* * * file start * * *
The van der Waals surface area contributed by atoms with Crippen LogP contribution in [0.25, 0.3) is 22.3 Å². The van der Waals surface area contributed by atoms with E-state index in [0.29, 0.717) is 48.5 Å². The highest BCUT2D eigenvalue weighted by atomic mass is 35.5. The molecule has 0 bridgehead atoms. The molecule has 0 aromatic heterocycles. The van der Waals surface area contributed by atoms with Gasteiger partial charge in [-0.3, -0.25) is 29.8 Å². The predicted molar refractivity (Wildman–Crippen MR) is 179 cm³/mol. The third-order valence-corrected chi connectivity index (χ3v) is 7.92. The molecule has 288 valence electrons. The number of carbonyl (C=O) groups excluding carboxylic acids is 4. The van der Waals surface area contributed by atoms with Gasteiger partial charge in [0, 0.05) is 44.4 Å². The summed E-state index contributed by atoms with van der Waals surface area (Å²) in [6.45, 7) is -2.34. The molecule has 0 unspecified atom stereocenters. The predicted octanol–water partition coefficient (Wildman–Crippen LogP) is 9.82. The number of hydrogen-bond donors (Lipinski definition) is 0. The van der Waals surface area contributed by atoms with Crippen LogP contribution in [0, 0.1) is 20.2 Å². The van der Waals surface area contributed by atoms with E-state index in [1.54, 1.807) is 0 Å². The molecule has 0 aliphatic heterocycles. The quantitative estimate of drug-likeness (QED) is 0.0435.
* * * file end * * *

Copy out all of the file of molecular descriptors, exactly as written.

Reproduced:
The van der Waals surface area contributed by atoms with Crippen LogP contribution in [0.25, 0.3) is 22.3 Å². The van der Waals surface area contributed by atoms with E-state index in [0.29, 0.717) is 48.5 Å². The highest BCUT2D eigenvalue weighted by atomic mass is 35.5. The molecule has 0 bridgehead atoms. The molecule has 0 aromatic heterocycles. The van der Waals surface area contributed by atoms with Gasteiger partial charge in [-0.3, -0.25) is 29.8 Å². The predicted molar refractivity (Wildman–Crippen MR) is 179 cm³/mol. The third-order valence-corrected chi connectivity index (χ3v) is 7.92. The molecule has 288 valence electrons. The number of carbonyl (C=O) groups excluding carboxylic acids is 4. The van der Waals surface area contributed by atoms with Gasteiger partial charge in [0, 0.05) is 44.4 Å². The summed E-state index contributed by atoms with van der Waals surface area (Å²) in [6.45, 7) is -2.34. The molecule has 0 unspecified atom stereocenters. The predicted octanol–water partition coefficient (Wildman–Crippen LogP) is 9.82. The number of hydrogen-bond donors (Lipinski definition) is 0. The van der Waals surface area contributed by atoms with Crippen LogP contribution in [0, 0.1) is 20.2 Å². The van der Waals surface area contributed by atoms with E-state index in [1.54, 1.807) is 0 Å². The molecule has 0 aliphatic heterocycles. The quantitative estimate of drug-likeness (QED) is 0.0435.